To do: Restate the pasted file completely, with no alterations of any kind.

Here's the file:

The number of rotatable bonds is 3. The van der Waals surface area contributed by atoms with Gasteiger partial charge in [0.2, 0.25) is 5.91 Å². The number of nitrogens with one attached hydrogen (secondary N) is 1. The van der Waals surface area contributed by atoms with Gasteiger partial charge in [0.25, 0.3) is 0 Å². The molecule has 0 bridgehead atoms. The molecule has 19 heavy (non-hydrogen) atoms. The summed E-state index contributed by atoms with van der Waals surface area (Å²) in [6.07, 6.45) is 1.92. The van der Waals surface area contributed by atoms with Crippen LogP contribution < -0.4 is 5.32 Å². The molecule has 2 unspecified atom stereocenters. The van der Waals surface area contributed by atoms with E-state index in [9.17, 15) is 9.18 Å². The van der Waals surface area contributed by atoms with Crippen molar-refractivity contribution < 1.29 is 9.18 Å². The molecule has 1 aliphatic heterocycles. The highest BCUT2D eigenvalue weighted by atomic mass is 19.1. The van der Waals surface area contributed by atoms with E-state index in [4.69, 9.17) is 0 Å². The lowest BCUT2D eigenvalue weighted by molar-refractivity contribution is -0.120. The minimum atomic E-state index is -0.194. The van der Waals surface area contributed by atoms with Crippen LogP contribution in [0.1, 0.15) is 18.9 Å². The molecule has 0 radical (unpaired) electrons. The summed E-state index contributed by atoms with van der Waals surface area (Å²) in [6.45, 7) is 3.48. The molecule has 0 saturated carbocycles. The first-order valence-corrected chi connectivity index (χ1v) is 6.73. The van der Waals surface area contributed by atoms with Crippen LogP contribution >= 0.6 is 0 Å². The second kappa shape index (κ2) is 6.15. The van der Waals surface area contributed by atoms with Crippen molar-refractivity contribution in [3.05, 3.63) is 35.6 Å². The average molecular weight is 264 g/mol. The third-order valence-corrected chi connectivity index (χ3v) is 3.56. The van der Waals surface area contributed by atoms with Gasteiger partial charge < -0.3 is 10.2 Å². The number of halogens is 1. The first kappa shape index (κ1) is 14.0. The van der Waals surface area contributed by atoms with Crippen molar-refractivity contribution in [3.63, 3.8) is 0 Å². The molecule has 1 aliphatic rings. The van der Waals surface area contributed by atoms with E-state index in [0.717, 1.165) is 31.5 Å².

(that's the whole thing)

The number of rotatable bonds is 3. The van der Waals surface area contributed by atoms with Gasteiger partial charge in [0.2, 0.25) is 5.91 Å². The number of nitrogens with one attached hydrogen (secondary N) is 1. The van der Waals surface area contributed by atoms with Gasteiger partial charge in [0.25, 0.3) is 0 Å². The molecule has 0 bridgehead atoms. The molecule has 19 heavy (non-hydrogen) atoms. The summed E-state index contributed by atoms with van der Waals surface area (Å²) in [6.07, 6.45) is 1.92. The van der Waals surface area contributed by atoms with Crippen LogP contribution < -0.4 is 5.32 Å². The molecule has 2 unspecified atom stereocenters. The van der Waals surface area contributed by atoms with E-state index in [9.17, 15) is 9.18 Å². The van der Waals surface area contributed by atoms with Crippen molar-refractivity contribution < 1.29 is 9.18 Å². The molecule has 1 aliphatic heterocycles. The highest BCUT2D eigenvalue weighted by atomic mass is 19.1. The van der Waals surface area contributed by atoms with E-state index in [4.69, 9.17) is 0 Å². The lowest BCUT2D eigenvalue weighted by molar-refractivity contribution is -0.120. The minimum atomic E-state index is -0.194. The van der Waals surface area contributed by atoms with Crippen LogP contribution in [0.1, 0.15) is 18.9 Å². The molecule has 0 radical (unpaired) electrons. The summed E-state index contributed by atoms with van der Waals surface area (Å²) in [6.45, 7) is 3.48. The molecule has 0 saturated carbocycles. The first-order valence-corrected chi connectivity index (χ1v) is 6.73. The van der Waals surface area contributed by atoms with Crippen LogP contribution >= 0.6 is 0 Å². The second kappa shape index (κ2) is 6.15. The van der Waals surface area contributed by atoms with Crippen molar-refractivity contribution in [3.05, 3.63) is 35.6 Å². The average molecular weight is 264 g/mol. The third-order valence-corrected chi connectivity index (χ3v) is 3.56. The van der Waals surface area contributed by atoms with Gasteiger partial charge < -0.3 is 10.2 Å². The number of halogens is 1. The first kappa shape index (κ1) is 14.0. The van der Waals surface area contributed by atoms with Crippen molar-refractivity contribution in [3.63, 3.8) is 0 Å². The molecule has 1 aliphatic rings. The van der Waals surface area contributed by atoms with E-state index in [0.717, 1.165) is 31.5 Å².